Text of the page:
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That Tiny Life

There's nothing tiny about the lives depicted in Canadian author Erin Frances Fisher's extraordinary debut story collection, That Tiny Life. The characters are richly drawn, with thoughts, emotions and beliefs that feel simultaneously recognizable and distinctive. The first half of the book is filled with stories that cover a range of subjects, places and time periods. It opens with a stunner called "Valley Floor." Set in the old American West, a man is forced to make two tough decisions: what to do with his work partner, whose leg infection is probably fatal, and how to care for the dying man's toddler daughter. The story's heartbreaking conclusion sets the tone for the elegiac tales to follow.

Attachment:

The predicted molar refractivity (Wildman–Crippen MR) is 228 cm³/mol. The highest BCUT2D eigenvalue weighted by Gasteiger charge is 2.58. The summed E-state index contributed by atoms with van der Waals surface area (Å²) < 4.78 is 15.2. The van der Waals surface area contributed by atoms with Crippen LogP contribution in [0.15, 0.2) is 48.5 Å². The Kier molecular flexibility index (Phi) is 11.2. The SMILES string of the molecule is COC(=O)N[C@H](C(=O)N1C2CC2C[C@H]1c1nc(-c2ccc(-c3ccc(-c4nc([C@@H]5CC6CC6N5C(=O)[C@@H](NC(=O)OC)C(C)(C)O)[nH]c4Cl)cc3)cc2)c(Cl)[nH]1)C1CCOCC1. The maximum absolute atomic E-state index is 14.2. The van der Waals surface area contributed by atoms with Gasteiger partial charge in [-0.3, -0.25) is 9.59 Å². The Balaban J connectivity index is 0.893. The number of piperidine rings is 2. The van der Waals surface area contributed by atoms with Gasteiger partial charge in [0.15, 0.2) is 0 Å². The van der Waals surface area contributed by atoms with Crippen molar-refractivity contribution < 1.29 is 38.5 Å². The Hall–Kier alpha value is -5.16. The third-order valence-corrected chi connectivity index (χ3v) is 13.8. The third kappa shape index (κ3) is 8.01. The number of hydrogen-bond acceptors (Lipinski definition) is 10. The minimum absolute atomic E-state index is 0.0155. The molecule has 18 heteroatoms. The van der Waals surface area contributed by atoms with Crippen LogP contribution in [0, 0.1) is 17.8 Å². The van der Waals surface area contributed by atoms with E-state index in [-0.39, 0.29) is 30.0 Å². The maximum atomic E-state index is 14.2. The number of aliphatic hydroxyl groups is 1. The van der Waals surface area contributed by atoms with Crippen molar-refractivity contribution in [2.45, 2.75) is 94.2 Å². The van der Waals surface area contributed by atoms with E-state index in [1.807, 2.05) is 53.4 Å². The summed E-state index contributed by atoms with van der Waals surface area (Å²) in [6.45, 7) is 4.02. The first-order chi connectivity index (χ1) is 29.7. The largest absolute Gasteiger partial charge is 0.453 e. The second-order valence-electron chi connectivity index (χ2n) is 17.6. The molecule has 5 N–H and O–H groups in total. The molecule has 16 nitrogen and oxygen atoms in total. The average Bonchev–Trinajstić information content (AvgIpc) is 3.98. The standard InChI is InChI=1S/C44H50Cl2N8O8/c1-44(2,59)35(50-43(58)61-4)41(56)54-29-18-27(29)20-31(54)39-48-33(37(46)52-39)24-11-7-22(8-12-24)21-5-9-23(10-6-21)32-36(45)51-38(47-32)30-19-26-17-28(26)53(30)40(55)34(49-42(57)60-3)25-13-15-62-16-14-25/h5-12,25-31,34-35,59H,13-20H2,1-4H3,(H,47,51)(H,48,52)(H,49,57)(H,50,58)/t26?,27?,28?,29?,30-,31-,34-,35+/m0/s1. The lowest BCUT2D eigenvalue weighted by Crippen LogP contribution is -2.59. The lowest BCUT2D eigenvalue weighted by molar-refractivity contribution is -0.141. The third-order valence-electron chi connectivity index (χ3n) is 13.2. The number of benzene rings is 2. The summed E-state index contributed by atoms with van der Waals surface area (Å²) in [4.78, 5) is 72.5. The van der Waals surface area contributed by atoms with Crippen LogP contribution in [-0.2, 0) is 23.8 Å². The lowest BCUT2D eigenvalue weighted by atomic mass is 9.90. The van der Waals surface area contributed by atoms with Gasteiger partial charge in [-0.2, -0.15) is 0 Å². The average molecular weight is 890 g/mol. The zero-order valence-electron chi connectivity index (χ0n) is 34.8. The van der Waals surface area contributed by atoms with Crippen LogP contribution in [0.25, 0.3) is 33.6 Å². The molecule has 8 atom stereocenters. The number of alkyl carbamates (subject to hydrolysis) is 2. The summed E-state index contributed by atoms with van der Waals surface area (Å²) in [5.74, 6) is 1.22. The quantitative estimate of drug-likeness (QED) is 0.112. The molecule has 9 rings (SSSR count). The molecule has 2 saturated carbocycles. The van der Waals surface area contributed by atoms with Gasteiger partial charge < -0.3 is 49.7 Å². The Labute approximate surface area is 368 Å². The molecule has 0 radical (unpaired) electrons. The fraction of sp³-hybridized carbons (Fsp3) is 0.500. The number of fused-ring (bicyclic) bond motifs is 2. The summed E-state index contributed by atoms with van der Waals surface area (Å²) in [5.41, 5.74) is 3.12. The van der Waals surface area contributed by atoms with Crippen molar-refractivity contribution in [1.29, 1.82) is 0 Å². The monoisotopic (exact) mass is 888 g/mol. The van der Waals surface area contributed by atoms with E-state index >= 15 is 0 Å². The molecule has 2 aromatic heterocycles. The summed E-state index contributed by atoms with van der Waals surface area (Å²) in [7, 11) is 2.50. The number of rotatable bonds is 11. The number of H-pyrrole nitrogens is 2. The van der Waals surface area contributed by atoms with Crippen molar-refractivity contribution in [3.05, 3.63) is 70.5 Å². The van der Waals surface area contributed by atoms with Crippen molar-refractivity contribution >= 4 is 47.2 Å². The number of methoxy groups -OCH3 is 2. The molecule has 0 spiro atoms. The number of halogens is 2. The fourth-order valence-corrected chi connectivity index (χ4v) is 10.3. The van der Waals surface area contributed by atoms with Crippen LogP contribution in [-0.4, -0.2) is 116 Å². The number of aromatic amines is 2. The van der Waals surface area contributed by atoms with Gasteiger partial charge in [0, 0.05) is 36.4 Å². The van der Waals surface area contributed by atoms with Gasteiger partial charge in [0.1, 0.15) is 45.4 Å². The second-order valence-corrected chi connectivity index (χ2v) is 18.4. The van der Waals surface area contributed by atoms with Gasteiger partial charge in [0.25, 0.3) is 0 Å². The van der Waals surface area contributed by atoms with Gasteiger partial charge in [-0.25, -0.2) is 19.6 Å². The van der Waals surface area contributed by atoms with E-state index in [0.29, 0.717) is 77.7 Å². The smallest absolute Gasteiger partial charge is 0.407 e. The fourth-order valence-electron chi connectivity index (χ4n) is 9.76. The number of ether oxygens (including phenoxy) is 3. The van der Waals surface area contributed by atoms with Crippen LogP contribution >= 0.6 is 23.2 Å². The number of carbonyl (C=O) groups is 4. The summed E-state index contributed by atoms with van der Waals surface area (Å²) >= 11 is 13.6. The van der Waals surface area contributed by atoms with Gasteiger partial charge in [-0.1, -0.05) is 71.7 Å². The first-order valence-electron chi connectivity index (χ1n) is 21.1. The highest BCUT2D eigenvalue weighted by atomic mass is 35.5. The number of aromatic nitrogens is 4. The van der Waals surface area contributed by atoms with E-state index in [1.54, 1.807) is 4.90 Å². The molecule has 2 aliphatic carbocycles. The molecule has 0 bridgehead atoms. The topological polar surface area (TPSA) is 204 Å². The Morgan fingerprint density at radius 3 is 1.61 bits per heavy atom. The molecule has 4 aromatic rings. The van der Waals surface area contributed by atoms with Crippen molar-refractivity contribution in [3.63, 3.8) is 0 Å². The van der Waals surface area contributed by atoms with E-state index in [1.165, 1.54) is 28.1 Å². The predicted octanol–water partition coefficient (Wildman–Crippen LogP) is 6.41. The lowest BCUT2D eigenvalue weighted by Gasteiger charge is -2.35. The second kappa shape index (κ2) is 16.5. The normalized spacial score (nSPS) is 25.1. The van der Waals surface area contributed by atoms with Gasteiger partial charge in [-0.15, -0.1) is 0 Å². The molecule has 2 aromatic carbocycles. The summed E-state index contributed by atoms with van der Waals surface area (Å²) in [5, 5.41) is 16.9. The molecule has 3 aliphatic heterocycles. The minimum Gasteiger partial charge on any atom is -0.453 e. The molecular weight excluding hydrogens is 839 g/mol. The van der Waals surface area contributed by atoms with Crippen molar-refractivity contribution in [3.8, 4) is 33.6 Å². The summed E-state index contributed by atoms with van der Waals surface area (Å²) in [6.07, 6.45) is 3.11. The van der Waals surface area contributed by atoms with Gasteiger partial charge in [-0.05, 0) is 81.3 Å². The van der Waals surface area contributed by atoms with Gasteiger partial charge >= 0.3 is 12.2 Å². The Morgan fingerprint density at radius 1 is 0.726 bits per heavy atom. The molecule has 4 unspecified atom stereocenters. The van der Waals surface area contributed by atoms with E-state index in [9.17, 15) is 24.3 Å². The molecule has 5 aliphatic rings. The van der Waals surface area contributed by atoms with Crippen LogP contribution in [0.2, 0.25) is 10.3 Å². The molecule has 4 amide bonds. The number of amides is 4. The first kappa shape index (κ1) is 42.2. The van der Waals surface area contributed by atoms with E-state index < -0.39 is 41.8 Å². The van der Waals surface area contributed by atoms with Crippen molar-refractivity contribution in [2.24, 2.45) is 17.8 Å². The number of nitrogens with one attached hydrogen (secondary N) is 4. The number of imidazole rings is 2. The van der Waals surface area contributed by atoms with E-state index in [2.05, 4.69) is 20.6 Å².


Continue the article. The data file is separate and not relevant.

The title story is another knock-out, set in the future on a space ship aimed for one of Saturn's moons. Starring two pilots, a man and a woman, the story moves through time between the present and the protagonists' early days on Earth. Their memories of those they left behind drive home the idea that even in the vast reaches of space, every human life matters.

The second half of the book contains a novella entitled "The White." It introduces a young teenage girl who tries to escape her unreliable alcoholic father. Meanwhile, an aging falcon trainer attempts to breed the perfect white bird. Their lives become intertwined in deeply affecting ways. Gorgeous from beginning to end, That Tiny Life highlights the universal human needs for connection, love and forgiveness. --Amy Brady, freelance writer and editor